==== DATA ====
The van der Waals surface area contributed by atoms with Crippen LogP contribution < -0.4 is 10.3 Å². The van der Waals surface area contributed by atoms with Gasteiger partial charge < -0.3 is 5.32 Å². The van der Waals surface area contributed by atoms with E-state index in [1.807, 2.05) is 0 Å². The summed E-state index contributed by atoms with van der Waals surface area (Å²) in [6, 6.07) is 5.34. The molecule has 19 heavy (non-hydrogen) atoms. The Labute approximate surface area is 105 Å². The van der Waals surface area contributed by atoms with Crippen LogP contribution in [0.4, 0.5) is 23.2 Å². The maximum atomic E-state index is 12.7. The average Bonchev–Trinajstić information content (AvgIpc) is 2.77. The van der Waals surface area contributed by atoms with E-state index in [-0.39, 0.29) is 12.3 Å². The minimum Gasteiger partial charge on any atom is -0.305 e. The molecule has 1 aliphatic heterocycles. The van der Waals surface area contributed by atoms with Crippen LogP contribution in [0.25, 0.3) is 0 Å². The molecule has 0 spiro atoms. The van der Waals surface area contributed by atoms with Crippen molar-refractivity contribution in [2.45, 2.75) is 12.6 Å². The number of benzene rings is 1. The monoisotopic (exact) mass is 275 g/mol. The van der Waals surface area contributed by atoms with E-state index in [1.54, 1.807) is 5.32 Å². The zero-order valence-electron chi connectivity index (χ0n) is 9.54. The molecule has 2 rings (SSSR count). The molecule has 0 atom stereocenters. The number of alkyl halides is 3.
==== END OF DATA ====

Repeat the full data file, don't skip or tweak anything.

The van der Waals surface area contributed by atoms with Crippen LogP contribution < -0.4 is 10.3 Å². The van der Waals surface area contributed by atoms with Gasteiger partial charge < -0.3 is 5.32 Å². The van der Waals surface area contributed by atoms with E-state index in [1.807, 2.05) is 0 Å². The summed E-state index contributed by atoms with van der Waals surface area (Å²) in [6, 6.07) is 5.34. The molecule has 19 heavy (non-hydrogen) atoms. The Labute approximate surface area is 105 Å². The van der Waals surface area contributed by atoms with Crippen LogP contribution in [0.4, 0.5) is 23.2 Å². The maximum atomic E-state index is 12.7. The average Bonchev–Trinajstić information content (AvgIpc) is 2.77. The van der Waals surface area contributed by atoms with E-state index in [-0.39, 0.29) is 12.3 Å². The minimum Gasteiger partial charge on any atom is -0.305 e. The molecule has 1 aliphatic heterocycles. The van der Waals surface area contributed by atoms with Crippen LogP contribution in [0.25, 0.3) is 0 Å². The molecule has 0 spiro atoms. The van der Waals surface area contributed by atoms with Crippen molar-refractivity contribution in [2.45, 2.75) is 12.6 Å². The number of benzene rings is 1. The monoisotopic (exact) mass is 275 g/mol. The van der Waals surface area contributed by atoms with E-state index in [1.54, 1.807) is 5.32 Å². The zero-order valence-electron chi connectivity index (χ0n) is 9.54. The molecule has 2 rings (SSSR count). The molecule has 0 atom stereocenters. The number of alkyl halides is 3.